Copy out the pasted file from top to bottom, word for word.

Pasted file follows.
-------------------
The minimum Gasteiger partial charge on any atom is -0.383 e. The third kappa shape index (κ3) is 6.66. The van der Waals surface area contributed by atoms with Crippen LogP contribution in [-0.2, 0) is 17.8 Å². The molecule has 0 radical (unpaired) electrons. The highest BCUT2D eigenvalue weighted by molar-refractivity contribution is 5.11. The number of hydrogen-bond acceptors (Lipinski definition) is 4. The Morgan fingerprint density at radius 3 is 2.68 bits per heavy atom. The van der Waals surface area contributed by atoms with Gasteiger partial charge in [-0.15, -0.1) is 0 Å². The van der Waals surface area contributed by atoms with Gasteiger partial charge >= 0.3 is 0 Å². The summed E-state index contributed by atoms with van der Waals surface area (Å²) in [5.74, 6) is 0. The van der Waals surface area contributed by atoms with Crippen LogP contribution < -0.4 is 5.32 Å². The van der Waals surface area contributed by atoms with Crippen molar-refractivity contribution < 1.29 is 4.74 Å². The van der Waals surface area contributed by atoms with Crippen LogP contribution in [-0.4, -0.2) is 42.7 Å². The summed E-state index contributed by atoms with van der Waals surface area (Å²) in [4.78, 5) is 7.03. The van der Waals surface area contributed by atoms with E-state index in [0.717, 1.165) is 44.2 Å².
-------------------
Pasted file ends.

The minimum Gasteiger partial charge on any atom is -0.383 e. The third kappa shape index (κ3) is 6.66. The van der Waals surface area contributed by atoms with Crippen LogP contribution in [-0.2, 0) is 17.8 Å². The molecule has 0 radical (unpaired) electrons. The highest BCUT2D eigenvalue weighted by molar-refractivity contribution is 5.11. The number of hydrogen-bond acceptors (Lipinski definition) is 4. The Morgan fingerprint density at radius 3 is 2.68 bits per heavy atom. The van der Waals surface area contributed by atoms with Gasteiger partial charge in [-0.15, -0.1) is 0 Å². The van der Waals surface area contributed by atoms with Gasteiger partial charge >= 0.3 is 0 Å². The summed E-state index contributed by atoms with van der Waals surface area (Å²) in [5.74, 6) is 0. The van der Waals surface area contributed by atoms with Crippen LogP contribution < -0.4 is 5.32 Å². The van der Waals surface area contributed by atoms with Crippen molar-refractivity contribution < 1.29 is 4.74 Å². The van der Waals surface area contributed by atoms with Crippen LogP contribution in [-0.4, -0.2) is 42.7 Å². The summed E-state index contributed by atoms with van der Waals surface area (Å²) in [4.78, 5) is 7.03. The van der Waals surface area contributed by atoms with E-state index in [0.717, 1.165) is 44.2 Å².